“The Building Blocks of the Universe.” When you put it that way, atoms sound less like a topic specifically for a chemistry class and more like something astronomers might discuss.
They really are. I’ve got a fantastic reason to include atoms under astronomy, and its name is stellar spectra.
We’ve encountered stellar spectra before in these astronomy posts. When I wrote about the spectrograph, an instrument astronomers use to study data, I talked about spectral lines. I also promised we’d come back to elaborate on that later.
We’re not actually going to talk about the spectrograph in this post. I’m saving that for another time. For now, I’m going to cover atoms in a little more detail.
It is surprisingly difficult to find a flattering image of Tycho Brahe.
Honestly. Do me a favor and do a Google image search for the guy. It’ll come up with all sorts of disfigured images, mostly because his nose got messed up in a sword fight…
I know what you’re thinking. A classical astronomer in a sword fight? Suddenly these people seem less like heroes of modern-day science and more like human beings with lives of their own.
Tycho certainly fits the trend. He’s known for being quite the unpopular sort. Bad-tempered and vain, there were few who respected him for more than just his astronomical accomplishments—and even those were few.
Claudius Ptolemy lived about five centuries after the Greek philosopher Aristotle’s time. Aristotle’s model for the universe—the first geocentric model, with Earth at the center—was still widely accepted, and Ptolemy sought to improve it.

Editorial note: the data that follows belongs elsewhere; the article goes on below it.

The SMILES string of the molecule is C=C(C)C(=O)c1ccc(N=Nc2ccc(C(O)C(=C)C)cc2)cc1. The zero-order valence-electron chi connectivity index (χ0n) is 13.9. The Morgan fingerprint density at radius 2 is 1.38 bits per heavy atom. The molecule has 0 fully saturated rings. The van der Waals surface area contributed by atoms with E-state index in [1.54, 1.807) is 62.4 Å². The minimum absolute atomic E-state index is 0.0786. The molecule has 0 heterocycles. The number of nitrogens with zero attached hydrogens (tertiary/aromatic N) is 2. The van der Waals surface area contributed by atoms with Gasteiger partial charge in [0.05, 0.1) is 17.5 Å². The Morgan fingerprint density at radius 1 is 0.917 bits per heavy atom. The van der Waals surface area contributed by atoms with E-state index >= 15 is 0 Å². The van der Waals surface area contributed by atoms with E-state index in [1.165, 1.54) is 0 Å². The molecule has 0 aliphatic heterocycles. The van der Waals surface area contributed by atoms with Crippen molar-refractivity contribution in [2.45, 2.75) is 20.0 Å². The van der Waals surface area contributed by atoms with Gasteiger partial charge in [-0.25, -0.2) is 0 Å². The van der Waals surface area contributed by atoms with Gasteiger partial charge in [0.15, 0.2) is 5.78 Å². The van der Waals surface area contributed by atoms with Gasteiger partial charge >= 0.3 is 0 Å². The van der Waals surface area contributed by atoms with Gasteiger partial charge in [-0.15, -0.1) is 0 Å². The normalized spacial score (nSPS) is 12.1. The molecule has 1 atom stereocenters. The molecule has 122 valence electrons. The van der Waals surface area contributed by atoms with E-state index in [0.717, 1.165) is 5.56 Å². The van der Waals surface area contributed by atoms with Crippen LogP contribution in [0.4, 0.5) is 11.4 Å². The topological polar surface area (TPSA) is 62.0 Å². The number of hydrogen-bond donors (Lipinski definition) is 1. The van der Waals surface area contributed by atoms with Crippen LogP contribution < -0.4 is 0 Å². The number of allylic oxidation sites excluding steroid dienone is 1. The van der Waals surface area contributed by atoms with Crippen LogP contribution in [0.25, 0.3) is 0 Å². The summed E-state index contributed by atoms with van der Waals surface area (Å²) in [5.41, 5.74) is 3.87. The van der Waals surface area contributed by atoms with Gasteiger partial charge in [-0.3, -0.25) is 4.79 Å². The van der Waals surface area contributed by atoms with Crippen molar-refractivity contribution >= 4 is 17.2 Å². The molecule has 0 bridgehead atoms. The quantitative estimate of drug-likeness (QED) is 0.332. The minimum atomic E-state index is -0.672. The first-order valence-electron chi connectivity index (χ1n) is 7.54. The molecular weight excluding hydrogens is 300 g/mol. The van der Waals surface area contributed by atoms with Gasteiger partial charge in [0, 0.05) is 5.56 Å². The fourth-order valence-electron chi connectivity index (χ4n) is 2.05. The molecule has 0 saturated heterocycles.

Ptolemy was one of the first of the ancient Greeks to be a true astronomer and mathematician, rather than a philosopher.
Where Aristotle, Plato, Thales, and Pythagoras before him had tried to use “pure thought” to understand the nature of the heavens, Ptolemy set about to perfect the geocentric model mathematically.
This was a huge step forward for science as a whole, as science today relies heavily on mathematics.
In Ptolemy’s time, science didn’t really exist yet. The Greeks preferred to just think through problems logically and reasonably, and if the logic they used was based on untrue assumptions…well, no one was the wiser.
But Ptolemy came up with the wonderful idea to line up observations of the sky with mathematics. And even though Aristotle’s view of the universe shackled him, he moved science forward with great strides.
When you look up at the night sky on a clear, dark night, it seems as if the stars are glittering like bright thumbtacks on a great canvas above you. (You can get a similar effect–with less light pollution–from a planetarium like the one above!)
In reality, space is not like a canvas, and stars are not like thumbtacks. It would be more accurate to describe us Earthlings as floating in a vast, cosmic ocean.
Astronomers know this. But still, it’s helpful to map the sky in exactly the way it appears to us: as a sphere around the Earth. And so we use a model called the celestial sphere.
Telescopes operate solely based on the celestial sphere: the mechanism that aims the telescope doesn’t need to know anything about how far away an object actually is in the cosmic sea, just where it is in the sky.
That makes the celestial sphere a useful reference tool. Researchers need to communicate with telescope operators and say, “Let’s look over there now.”
And so, everything is mapped on a spherical model that pretends the night sky is a finite globe, inside which the Earth hovers like a bubble.